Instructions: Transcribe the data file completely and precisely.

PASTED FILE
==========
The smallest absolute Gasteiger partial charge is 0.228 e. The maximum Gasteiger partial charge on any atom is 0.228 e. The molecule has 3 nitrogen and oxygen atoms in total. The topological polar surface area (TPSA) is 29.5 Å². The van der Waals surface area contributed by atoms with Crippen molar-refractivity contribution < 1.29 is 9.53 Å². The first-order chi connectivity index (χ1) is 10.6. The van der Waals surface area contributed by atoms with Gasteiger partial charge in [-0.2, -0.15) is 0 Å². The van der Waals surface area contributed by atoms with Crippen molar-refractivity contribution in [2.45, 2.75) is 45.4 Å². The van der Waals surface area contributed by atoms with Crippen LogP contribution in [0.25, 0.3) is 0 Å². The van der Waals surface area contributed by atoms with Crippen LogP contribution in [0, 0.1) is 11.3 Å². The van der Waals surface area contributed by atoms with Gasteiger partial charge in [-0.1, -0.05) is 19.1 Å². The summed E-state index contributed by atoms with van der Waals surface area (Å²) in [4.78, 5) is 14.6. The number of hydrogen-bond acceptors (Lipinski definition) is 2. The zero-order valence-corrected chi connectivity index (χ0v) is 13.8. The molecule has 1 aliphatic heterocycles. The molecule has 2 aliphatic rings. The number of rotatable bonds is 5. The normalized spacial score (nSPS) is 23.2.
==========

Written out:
The smallest absolute Gasteiger partial charge is 0.228 e. The maximum Gasteiger partial charge on any atom is 0.228 e. The molecule has 3 nitrogen and oxygen atoms in total. The topological polar surface area (TPSA) is 29.5 Å². The van der Waals surface area contributed by atoms with Crippen molar-refractivity contribution < 1.29 is 9.53 Å². The first-order chi connectivity index (χ1) is 10.6. The van der Waals surface area contributed by atoms with Gasteiger partial charge in [-0.2, -0.15) is 0 Å². The van der Waals surface area contributed by atoms with Crippen molar-refractivity contribution in [2.45, 2.75) is 45.4 Å². The van der Waals surface area contributed by atoms with Crippen LogP contribution in [0.25, 0.3) is 0 Å². The van der Waals surface area contributed by atoms with Crippen LogP contribution in [0, 0.1) is 11.3 Å². The van der Waals surface area contributed by atoms with Gasteiger partial charge in [-0.1, -0.05) is 19.1 Å². The summed E-state index contributed by atoms with van der Waals surface area (Å²) in [4.78, 5) is 14.6. The number of hydrogen-bond acceptors (Lipinski definition) is 2. The zero-order valence-corrected chi connectivity index (χ0v) is 13.8. The molecule has 1 aliphatic heterocycles. The molecule has 2 aliphatic rings. The number of rotatable bonds is 5. The normalized spacial score (nSPS) is 23.2.